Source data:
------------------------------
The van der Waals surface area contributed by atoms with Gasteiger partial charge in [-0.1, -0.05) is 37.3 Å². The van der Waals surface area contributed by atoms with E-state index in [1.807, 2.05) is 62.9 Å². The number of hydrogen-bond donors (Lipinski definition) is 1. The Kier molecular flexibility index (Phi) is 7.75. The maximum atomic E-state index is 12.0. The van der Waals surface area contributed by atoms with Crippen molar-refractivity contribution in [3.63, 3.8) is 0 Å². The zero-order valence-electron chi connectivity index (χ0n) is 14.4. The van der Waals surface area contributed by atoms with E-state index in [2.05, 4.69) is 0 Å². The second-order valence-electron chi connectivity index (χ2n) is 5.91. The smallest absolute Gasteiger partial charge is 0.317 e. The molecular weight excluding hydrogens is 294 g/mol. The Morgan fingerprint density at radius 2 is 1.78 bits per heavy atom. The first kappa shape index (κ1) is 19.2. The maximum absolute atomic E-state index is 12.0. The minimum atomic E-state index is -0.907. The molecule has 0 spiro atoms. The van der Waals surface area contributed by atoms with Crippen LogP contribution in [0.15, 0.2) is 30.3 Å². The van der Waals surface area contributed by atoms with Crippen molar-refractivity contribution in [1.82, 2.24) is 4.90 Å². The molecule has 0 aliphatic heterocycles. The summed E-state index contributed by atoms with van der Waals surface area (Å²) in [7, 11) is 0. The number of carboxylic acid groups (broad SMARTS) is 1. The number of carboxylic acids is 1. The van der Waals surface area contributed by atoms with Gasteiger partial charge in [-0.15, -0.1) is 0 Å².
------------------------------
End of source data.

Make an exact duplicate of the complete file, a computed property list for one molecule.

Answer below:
The van der Waals surface area contributed by atoms with Gasteiger partial charge in [-0.1, -0.05) is 37.3 Å². The van der Waals surface area contributed by atoms with E-state index in [1.807, 2.05) is 62.9 Å². The number of hydrogen-bond donors (Lipinski definition) is 1. The Kier molecular flexibility index (Phi) is 7.75. The maximum atomic E-state index is 12.0. The van der Waals surface area contributed by atoms with Crippen molar-refractivity contribution in [3.63, 3.8) is 0 Å². The zero-order valence-electron chi connectivity index (χ0n) is 14.4. The van der Waals surface area contributed by atoms with E-state index in [2.05, 4.69) is 0 Å². The second-order valence-electron chi connectivity index (χ2n) is 5.91. The smallest absolute Gasteiger partial charge is 0.317 e. The molecular weight excluding hydrogens is 294 g/mol. The Morgan fingerprint density at radius 2 is 1.78 bits per heavy atom. The first kappa shape index (κ1) is 19.2. The maximum absolute atomic E-state index is 12.0. The minimum atomic E-state index is -0.907. The molecule has 0 spiro atoms. The van der Waals surface area contributed by atoms with Crippen LogP contribution in [0.15, 0.2) is 30.3 Å². The van der Waals surface area contributed by atoms with Crippen molar-refractivity contribution in [1.82, 2.24) is 4.90 Å². The molecule has 0 aliphatic heterocycles. The summed E-state index contributed by atoms with van der Waals surface area (Å²) in [7, 11) is 0. The number of carboxylic acid groups (broad SMARTS) is 1. The number of carboxylic acids is 1. The van der Waals surface area contributed by atoms with Gasteiger partial charge in [-0.15, -0.1) is 0 Å².